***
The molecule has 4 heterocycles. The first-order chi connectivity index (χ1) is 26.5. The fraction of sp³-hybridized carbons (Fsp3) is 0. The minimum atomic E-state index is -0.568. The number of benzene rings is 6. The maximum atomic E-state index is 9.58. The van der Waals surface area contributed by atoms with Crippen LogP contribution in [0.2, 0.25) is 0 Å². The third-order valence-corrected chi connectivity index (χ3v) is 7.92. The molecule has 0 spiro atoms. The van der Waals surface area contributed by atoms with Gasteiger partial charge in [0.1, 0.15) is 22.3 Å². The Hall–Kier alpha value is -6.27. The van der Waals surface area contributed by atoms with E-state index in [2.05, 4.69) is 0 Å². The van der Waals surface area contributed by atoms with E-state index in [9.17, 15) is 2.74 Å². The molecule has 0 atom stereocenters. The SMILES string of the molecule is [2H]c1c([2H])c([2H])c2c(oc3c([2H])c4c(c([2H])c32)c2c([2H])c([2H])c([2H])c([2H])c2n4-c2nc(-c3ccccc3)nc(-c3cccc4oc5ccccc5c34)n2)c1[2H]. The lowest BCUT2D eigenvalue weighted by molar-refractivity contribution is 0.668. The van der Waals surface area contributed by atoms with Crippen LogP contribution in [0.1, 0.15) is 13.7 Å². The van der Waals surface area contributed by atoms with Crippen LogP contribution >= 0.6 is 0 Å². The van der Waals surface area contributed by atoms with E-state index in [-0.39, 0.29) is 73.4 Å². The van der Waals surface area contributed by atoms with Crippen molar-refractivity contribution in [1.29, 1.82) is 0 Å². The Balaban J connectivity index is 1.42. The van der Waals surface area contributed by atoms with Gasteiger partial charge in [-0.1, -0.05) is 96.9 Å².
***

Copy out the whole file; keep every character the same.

The molecule has 4 heterocycles. The first-order chi connectivity index (χ1) is 26.5. The fraction of sp³-hybridized carbons (Fsp3) is 0. The minimum atomic E-state index is -0.568. The number of benzene rings is 6. The maximum atomic E-state index is 9.58. The van der Waals surface area contributed by atoms with Crippen LogP contribution in [0.2, 0.25) is 0 Å². The third-order valence-corrected chi connectivity index (χ3v) is 7.92. The molecule has 0 spiro atoms. The van der Waals surface area contributed by atoms with Gasteiger partial charge in [0.1, 0.15) is 22.3 Å². The Hall–Kier alpha value is -6.27. The van der Waals surface area contributed by atoms with E-state index in [2.05, 4.69) is 0 Å². The van der Waals surface area contributed by atoms with E-state index in [9.17, 15) is 2.74 Å². The molecule has 0 atom stereocenters. The SMILES string of the molecule is [2H]c1c([2H])c([2H])c2c(oc3c([2H])c4c(c([2H])c32)c2c([2H])c([2H])c([2H])c([2H])c2n4-c2nc(-c3ccccc3)nc(-c3cccc4oc5ccccc5c34)n2)c1[2H]. The lowest BCUT2D eigenvalue weighted by molar-refractivity contribution is 0.668. The van der Waals surface area contributed by atoms with Crippen LogP contribution in [0.1, 0.15) is 13.7 Å². The van der Waals surface area contributed by atoms with Crippen LogP contribution >= 0.6 is 0 Å². The van der Waals surface area contributed by atoms with E-state index in [-0.39, 0.29) is 73.4 Å². The van der Waals surface area contributed by atoms with Crippen molar-refractivity contribution in [1.29, 1.82) is 0 Å². The Balaban J connectivity index is 1.42. The van der Waals surface area contributed by atoms with Gasteiger partial charge in [-0.1, -0.05) is 96.9 Å².